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Posts Tagged ‘#scarsofremembrance’

When we live and breathe and experience life we all experience injuries, bruises and trauma. These leave us with scars … some that leave a mark on our skin, some on our minds or hearts.

Probably the oldest scar I have, which is barely visible, is from when I fell into the corner of a door, gashing my head just beside my eye. My mother is always amazed at how it is almost invisible, for the injury was so deep.

There are other scars that are more recent, more visible. A couple of years ago, while trimming branches on a tree with a reciprocating saw, the hot blade lay, just for seconds, on my arm and it burned into my skin. The freckles are just starting to darken this almost two inch area, still very visible.

Then there are the invisible scars. The ones that leave no physical mark, yet they scar, altering other areas of my life … my mind, my habits, my thoughts.

Scars can be like the stones that God told Joshua to have the Israelites bring up out of the Jordan River, after God opened it up so that they could cross through the middle of it. God said to have one man from each of the twelve tribes carry a stone on his shoulders to the place where they would sleep that night (I am hearing Annie Lennox singing “Sweet Dreams are made of this”).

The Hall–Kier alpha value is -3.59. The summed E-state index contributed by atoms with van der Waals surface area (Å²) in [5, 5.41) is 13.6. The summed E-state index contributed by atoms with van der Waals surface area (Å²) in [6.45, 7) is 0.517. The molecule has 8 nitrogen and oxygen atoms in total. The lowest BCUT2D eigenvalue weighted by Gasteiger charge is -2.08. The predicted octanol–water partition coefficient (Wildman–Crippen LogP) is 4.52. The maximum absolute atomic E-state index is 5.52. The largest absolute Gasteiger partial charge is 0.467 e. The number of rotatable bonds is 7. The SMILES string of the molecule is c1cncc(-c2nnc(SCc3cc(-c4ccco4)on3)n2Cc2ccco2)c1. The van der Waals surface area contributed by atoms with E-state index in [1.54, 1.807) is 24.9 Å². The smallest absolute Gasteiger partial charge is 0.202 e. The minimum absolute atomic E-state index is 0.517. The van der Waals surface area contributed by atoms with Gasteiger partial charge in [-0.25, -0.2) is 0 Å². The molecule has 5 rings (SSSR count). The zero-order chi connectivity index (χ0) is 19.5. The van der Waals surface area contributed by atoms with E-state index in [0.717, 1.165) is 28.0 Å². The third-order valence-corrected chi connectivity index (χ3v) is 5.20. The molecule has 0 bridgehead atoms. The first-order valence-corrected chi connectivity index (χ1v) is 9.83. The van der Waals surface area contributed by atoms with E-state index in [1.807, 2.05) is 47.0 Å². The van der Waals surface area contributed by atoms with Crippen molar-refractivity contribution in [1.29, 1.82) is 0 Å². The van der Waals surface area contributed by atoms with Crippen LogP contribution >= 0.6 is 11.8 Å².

“They will be a sign among you. In the future your children will ask you, ‘What do these rocks mean?’ Tell them the water stopped flowing in the Jordan when the Ark of the Agreement with the Lord crossed the river. These rocks will always remind the Israelites of this.” Joshua 4:6-7

I love the thought that scars could be reminders of the depths of pain that we have gone through, by the grace of God. Reminders that we did not go through the waters alone, but that God was always with us. Memorials to our faith in God, when that is all we had left.

Scars are the evidence that we survived.

Sure, they remind us of pain, and sadness, and hurt. They take us back to a time of tears, of prayers beginning with “why, God?” But they also remind us that that pain is finished, that, by the strength of God in the midst of our human weakness, we are still here, we survived.

Like those stones from the river Jordan, our scars can provide opportunity for us to tell our children of the faithfulness of God during painful seasons in our lives … the telling gives good for the bad, blessing for the curse, redemption for the pain.

“Waking up to a new sunrise
Looking back from the other side
I can see now with open eyes
Darkest water and deepest pain
I wouldn’t trade it for anything
‘Cause my brokenness brought me to You
And these wounds are a story You’ll use
So I’m thankful for the scars”

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Karla Sullivan

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